“Jean Louise Finch always made this journey by air…”
Let me be clear. I am one of those who fell in love years ago with To Kill a Mockingbird. I read the 1960 edition about ten years after its publication. I wore it to shreds from reading and rereading. And then I saw the movie. From faraway India, a land racked by its own history of inequity and communal conflicts, it seemed to me that Gregory Peck and Atticus Finch were one and the same and neither could do any wrong. And young Scout was me! I hid secret messages in the knotholes of trees. I eavesdropped on grownups. I wondered about justice in the world. Who else could she be?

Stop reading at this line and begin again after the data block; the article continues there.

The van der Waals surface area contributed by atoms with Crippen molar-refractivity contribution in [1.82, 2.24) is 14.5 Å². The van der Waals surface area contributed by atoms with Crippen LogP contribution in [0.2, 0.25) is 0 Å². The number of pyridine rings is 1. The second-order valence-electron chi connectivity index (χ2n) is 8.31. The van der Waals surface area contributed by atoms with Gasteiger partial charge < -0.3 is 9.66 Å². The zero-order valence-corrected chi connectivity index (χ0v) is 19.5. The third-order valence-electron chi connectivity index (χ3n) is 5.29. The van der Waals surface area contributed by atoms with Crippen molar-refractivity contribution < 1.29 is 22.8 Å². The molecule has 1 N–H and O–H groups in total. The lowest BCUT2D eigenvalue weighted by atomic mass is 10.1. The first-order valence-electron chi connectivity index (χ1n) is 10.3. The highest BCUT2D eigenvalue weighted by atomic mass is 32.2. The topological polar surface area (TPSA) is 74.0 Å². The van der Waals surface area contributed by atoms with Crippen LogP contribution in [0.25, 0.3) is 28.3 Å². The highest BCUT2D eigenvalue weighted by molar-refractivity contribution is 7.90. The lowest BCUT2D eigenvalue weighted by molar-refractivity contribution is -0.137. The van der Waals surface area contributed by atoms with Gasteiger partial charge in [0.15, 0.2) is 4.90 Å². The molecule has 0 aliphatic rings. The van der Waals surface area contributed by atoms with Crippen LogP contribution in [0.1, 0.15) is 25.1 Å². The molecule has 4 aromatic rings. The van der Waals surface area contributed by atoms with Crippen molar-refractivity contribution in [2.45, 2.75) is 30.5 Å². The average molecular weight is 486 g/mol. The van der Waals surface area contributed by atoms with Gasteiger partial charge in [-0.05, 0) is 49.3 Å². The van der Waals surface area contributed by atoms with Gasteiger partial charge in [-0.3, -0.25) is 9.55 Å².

Now I’m several decades older and have had to learn to live with the complexities of human existence, the many shadings between right and wrong, the tussle between loyalty and truth and above all the uselessness of self-righteousness. This week, I’m reading Harper Lee’s old/new book and it’s making me think about the role that fiction can play in society and how much nostalgia can blind us. I love this post from another of my favorite writers on the questions the new book raises and above all on the tragedy of a gifted writer’s lifelong silence.